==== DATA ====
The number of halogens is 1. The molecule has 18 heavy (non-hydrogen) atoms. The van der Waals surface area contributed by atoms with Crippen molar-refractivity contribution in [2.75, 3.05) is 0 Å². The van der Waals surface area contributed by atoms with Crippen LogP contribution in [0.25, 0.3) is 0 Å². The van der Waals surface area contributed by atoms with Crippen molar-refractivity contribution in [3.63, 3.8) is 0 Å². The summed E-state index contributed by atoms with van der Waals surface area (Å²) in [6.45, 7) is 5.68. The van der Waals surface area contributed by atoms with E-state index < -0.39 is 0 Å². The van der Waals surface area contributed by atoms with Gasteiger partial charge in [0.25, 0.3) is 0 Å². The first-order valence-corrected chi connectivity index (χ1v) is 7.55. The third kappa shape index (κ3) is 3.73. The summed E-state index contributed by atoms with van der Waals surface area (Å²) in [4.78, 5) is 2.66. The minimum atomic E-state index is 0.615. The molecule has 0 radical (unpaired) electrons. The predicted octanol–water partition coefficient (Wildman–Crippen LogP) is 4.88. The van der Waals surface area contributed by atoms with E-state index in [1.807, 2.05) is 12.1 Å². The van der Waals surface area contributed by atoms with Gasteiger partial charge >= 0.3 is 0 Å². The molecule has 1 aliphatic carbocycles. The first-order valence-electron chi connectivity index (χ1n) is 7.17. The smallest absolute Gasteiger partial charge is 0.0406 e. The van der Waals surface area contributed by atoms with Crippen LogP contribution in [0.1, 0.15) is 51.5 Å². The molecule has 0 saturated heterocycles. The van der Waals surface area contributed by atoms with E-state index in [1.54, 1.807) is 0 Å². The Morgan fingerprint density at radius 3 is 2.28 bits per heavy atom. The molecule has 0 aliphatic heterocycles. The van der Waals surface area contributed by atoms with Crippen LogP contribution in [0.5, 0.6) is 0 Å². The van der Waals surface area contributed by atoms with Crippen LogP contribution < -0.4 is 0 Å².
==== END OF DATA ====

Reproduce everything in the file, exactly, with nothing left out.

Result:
The number of halogens is 1. The molecule has 18 heavy (non-hydrogen) atoms. The van der Waals surface area contributed by atoms with Crippen molar-refractivity contribution in [2.75, 3.05) is 0 Å². The van der Waals surface area contributed by atoms with Crippen LogP contribution in [0.25, 0.3) is 0 Å². The van der Waals surface area contributed by atoms with Crippen molar-refractivity contribution in [3.63, 3.8) is 0 Å². The summed E-state index contributed by atoms with van der Waals surface area (Å²) in [6.45, 7) is 5.68. The van der Waals surface area contributed by atoms with E-state index < -0.39 is 0 Å². The van der Waals surface area contributed by atoms with Gasteiger partial charge in [0.25, 0.3) is 0 Å². The first-order valence-corrected chi connectivity index (χ1v) is 7.55. The third kappa shape index (κ3) is 3.73. The summed E-state index contributed by atoms with van der Waals surface area (Å²) in [4.78, 5) is 2.66. The minimum atomic E-state index is 0.615. The molecule has 0 radical (unpaired) electrons. The predicted octanol–water partition coefficient (Wildman–Crippen LogP) is 4.88. The van der Waals surface area contributed by atoms with E-state index in [1.807, 2.05) is 12.1 Å². The van der Waals surface area contributed by atoms with Gasteiger partial charge >= 0.3 is 0 Å². The molecule has 1 aliphatic carbocycles. The first-order valence-electron chi connectivity index (χ1n) is 7.17. The smallest absolute Gasteiger partial charge is 0.0406 e. The van der Waals surface area contributed by atoms with Crippen LogP contribution in [0.1, 0.15) is 51.5 Å². The molecule has 0 saturated heterocycles. The van der Waals surface area contributed by atoms with E-state index in [1.54, 1.807) is 0 Å². The Morgan fingerprint density at radius 3 is 2.28 bits per heavy atom. The molecule has 0 aliphatic heterocycles. The van der Waals surface area contributed by atoms with Crippen LogP contribution in [0.5, 0.6) is 0 Å². The van der Waals surface area contributed by atoms with Crippen LogP contribution < -0.4 is 0 Å².